You Should Research Who Owns Your Housing

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No matter how far in advance you organize it, somehow landing a place to live and moving into it is always a mess and a scramble. Options fall through, prices go up, paperwork gets finicky, and packing never actually ends. Fingers crossed, all that trouble ends when the moving trucks drive away, but a blockbuster New York Times story reveals how some details we overlook at the lease signing can follow us for years to come.

"A $60 Billion Housing Grab by Wall Street" lays out the scope and perfidy of a recently developed practice in real estate investing, in which investment groups buy up single-family homes and rent them out at usurious prices. Exponentially punitive fees and fines pile onto first-time homeowners, people of color, and other marginalized people, all for the purpose of extracting profit for investors. Meanwhile, the series of LLCs that own and cast off the properties fail to perform even the most basic of landlord duties, leaving tenants on the hook and in the lurch.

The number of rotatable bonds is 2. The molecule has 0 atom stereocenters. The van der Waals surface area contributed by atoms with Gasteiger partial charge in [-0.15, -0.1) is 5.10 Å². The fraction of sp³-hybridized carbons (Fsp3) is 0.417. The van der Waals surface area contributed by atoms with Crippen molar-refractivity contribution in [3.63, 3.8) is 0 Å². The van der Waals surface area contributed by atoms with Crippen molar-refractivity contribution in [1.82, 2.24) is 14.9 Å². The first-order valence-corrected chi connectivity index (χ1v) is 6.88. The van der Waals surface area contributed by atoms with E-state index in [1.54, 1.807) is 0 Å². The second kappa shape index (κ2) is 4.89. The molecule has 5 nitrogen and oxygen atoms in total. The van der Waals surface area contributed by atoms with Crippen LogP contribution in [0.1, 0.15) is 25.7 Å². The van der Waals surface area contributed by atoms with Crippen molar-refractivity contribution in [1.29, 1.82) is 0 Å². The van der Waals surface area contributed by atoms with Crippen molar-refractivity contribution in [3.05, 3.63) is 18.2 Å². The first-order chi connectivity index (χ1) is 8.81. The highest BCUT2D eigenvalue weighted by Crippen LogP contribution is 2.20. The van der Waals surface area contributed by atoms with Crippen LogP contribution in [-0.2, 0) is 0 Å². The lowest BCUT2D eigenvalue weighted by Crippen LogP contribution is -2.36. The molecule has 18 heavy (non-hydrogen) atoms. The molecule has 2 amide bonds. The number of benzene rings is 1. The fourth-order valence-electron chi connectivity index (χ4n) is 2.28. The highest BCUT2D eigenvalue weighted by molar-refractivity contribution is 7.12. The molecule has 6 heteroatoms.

The article is long, but well worth the time to take it all in. It may seem like a specialized case, despite the scale of the practice, but in an everyday sense, it's a firm reminder to understand ahead of time who you'll be dealing with, whether you're renting or buying. Check out reviews of any landlord or management company, including if there are records of complaints at places like the Better Business Bureau or in public city databases. It's one more thing on the pre-move to-do list, but it could save you a lot of grief in the future.